Collar Me Bad

Yesterday was a beautiful, warm and sunny day – I’d already done all my DIY work on Saturday (plus cooked and hosted a three course charity dinner for 5!) so the day was all mine to relax and sew for a change!

I’ve been slowly working on making BurdaStyle’s Jakob pattern in a lemon yellow linen/tencel blend for James, but it’s been slow going because I’ve been trying to unlearn all my bad habits and follow David Page Coffin’s “Shirtmaking” book to the letter. I cannot say enough fabulous things abut this book – really, within 5 pages I knew I could never, ever go back to my old ways. Even if you never sew menswear, it’s still a must buy in my opinion for its techniques in dresses, shirtwaisters and the like.

My only problem, however, is that I was paying a bit too much attention to the book and not enough to what I was actually doing, and after sewing the collar, attaching it to the collar stand, then sewing BOTH sides of the stand to the shirt, I discovered I’d made a really stupid mistake:

It’s an indication of my growing Anglisation that the first words out of my mouth were actually “Bollocking bollocks!!” and not one of my usual repertoire of choice sailor words. So I walked away, had some lunch, and unpicked both of the stitching lines that attached the collar stand to the shirt. I then made sure to press AND BASTE both front facings in before attaching the collar stand again.

I then moved on to the next step in Coffin’s order of construction, attaching the sleeve plackets. BurdaStyle’s pattern only calls for a thinly bound sleeve slit, but I figured since I was doing everything properly this time around, I should just go ahead and make the full sleeve placket, too. So I drafted one based on his instructions and diagrams, and the placket came out beautifully, like magic!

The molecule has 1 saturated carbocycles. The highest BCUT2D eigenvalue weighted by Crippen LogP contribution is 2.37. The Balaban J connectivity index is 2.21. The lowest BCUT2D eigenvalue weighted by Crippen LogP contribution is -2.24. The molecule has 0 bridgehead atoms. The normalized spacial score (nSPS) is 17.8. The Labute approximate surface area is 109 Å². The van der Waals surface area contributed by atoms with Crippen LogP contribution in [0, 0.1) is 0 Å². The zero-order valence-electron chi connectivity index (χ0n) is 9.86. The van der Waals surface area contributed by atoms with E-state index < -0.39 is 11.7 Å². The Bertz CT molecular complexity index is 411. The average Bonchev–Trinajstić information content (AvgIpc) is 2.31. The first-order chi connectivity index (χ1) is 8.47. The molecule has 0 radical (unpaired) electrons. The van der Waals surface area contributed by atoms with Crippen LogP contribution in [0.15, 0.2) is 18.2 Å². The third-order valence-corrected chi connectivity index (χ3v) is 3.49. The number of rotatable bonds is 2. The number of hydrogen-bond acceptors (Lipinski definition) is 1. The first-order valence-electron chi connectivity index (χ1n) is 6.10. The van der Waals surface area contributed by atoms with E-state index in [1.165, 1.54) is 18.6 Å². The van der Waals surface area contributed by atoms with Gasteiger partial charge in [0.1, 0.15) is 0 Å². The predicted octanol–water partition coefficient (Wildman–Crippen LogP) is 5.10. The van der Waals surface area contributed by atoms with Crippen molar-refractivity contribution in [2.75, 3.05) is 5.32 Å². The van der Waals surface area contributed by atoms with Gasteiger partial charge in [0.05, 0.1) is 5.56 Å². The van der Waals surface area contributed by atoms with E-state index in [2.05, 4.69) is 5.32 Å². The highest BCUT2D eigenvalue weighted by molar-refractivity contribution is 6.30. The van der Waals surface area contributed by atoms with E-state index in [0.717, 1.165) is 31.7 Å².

Really, I was just SO pleased with myself for this! I then went on and did the other sleeve, whose placket turned out even neater than the one pictured above. I continued to feel pleased with myself until I pinned the sleeve onto the dressform and realised that somehow I’d done all ten steps of the sleeve placket construction on the wrong side of the sleeve fabric!

So out came the seam ripper AGAIN, and I had to remove all the stitching on the sleeve placket, being incredibly careful around the Y-shaped slit, because linen really doesn’t like being handled on its cut edges. I then flipped the sleeve fabric over and constructed the sleeve placket for the third time (let me tell you, I could do those by heart now!).

At this point I decided that I was clearly a danger to myself and that I should not be behind a sewing machine with my sun-addled brain, so I turned off the machine, unplugged the iron, and headed up to the wheelhouse and read my book, The Tailor’s Daughter, eventually finishing it after a lazy few hours.

The next step in Coffin’s construction is the sleeve-body seam, which he sews in a truly unique way to get that flat-felled look without actually flat-felling it, so I have a feeling I might be in for a bit more seam ripping before the shirt is finished. The funny thing is, I’m still really enjoying this shirt despite all the setbacks (all of my own doing!) and the new techniques I’m learning are going to be so applicable for other projects.

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